Food for thought: Can you eat your way to a better brain?

From upping your intake of antioxidants to opting out of alcohol, diet has a lot to do with how your brain ages.

Andy DeSantis, RD 4 minute read December 8, 2021
Creative concept of a healthy brain on a blue background. Close-up.

Omega-3 fatty acids play a fundamental role in brain development starting from the fetal stages. GETTY

Despite accounting for only two per cent of total body weight, the human brain is the unquestionably the most complex organ in the human body.

And while heart health tends to get much more attention from the dietary perspective, the last decade has seen scientists and researchers put much more energy into determining which foods and nutrients are most important for a healthy brain.

So what can you put into your body to give your brain a boost?

Polyphenols. A 2016 paper out of the Frontiers In Neuroscience journal identified dietary polyphenols as a group of nutrients strongly implicated in the healthy aging of the human brain. Polyphenols are a family, or grouping, of antioxidant compounds that occur naturally in a very large array of foods.

According to the European Journal Of Clinical Nutrition‘s list of the top 100 foods ranked by polyphenol content per serving. Among the top 20 is peppermint, sage, dark chocolate, flaxseed, hazelnut, plums, curry powder and cloves, just to name a few.

Omega-3s. There is no getting away from the fact that omega-3 fatty acids play a fundamental role in brain development starting from the fetal stages, all the way into adulthood. The brain is made up of a significant amount of fat, so it is perhaps unsurprising that the dietary fat one consumes plays a role in its health and functioning.

It’s important to understand that omega-3s are essential fatty acids because the human body cannot produce them — they must be consumed through diet or supplementation. However, omega-3s are found in very few foods. Some examples include plant-based foods such as walnuts, chia seeds, flaxseeds, hempseeds and soy. All of these contain the omega-3 fatty acid known as ALA or alpha-linolenic acid. Marine-based sources such salmon, sardines, herring, mackerel and trout, as well as algae-based supplements (suitable for vegans) contain the fatty acids EPA and DHA which tend to garner more interest and attention.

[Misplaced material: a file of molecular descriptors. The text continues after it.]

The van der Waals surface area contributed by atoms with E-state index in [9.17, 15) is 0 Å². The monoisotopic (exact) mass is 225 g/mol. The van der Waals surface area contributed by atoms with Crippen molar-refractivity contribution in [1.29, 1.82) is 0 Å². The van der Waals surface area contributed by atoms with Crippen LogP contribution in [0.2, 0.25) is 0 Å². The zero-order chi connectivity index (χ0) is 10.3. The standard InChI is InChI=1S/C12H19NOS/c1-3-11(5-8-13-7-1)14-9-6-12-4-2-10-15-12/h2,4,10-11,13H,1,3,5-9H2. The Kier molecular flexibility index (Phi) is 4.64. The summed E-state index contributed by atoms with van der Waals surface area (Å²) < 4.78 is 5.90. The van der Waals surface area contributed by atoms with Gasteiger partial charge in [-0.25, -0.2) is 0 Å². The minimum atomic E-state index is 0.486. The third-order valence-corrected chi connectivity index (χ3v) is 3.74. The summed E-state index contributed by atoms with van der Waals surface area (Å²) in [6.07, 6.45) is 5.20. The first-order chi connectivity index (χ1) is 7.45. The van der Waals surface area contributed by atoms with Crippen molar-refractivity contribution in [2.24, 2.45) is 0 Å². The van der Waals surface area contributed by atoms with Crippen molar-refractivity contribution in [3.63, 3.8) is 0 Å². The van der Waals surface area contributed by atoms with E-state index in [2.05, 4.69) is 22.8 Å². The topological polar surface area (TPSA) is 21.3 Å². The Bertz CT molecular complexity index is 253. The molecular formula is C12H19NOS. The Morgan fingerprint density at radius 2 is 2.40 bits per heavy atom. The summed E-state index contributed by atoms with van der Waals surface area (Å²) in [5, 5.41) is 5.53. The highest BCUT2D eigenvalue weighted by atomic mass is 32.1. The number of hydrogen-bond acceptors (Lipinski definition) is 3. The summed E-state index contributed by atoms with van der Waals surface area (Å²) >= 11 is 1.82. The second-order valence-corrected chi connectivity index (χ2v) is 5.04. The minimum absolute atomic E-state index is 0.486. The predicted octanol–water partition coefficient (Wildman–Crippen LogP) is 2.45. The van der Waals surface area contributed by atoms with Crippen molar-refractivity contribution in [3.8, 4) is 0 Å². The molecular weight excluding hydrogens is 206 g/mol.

Ideally, foods from both groups are strongly represented in your diet to ensure optimal brain health.

Pre- and probiotic rich foods. Balancing of your gut’s bacteria between the “good” and “bad” species has become a topic of interest for almost every single health condition.

In a 2020 paper from Aging Research Reviews, the authors discuss how manipulating one’s diet to optimize the balance between good and bad bacteria may play a role in healthy brain aging. But how do we do that?

There are at least two primary ways to optimize our gut microbiome through dietary changes. The first is to eat more fermented foods like yogurt, kefir, kombucha and kimchi which contain a high amount of “good” bacteria, and lower levels of inflammation. Secondly, eating more fibre-rich foods is also beneficial to maintaining healthy gut bacteria. Certain types of fibre, referred to as “prebiotic” is exceptionally effective at this role, and found in large supply in apples, oatmeal, asparagus, garlic, onions, artichokes, and others.

And here’s a fun little bonus fact — polyphenols may also act as prebiotics too, making them a win, win when it comes to making the most of your nutrients.

A note on alcohol
There has been a lot of debate around alcohol and the role it plays in our health. A study published earlier this year by Oxford University caught some serious attention when it concluded that there is no “safe” amount of alcohol for the brain. In fact, researchers found that moderate consumption of alcohol was “associated with more widespread adverse effects on the brain than previously recognized,” and that current drinking guidelines “should be revisited to take account of brain effects.”

Current low-risk drinking guidelines for Canada suggest no more than 10 standard weekly drinks for women and no more than 15 for men, but clearly, new research may prompt a reconsideration of these recommendations.

Andy is a registered dietitian and multi-book author who has operated a private practice in Toronto since 2015.  He spends his free time eating, writing and talking about kale @AndyTheRD. He can be reached at


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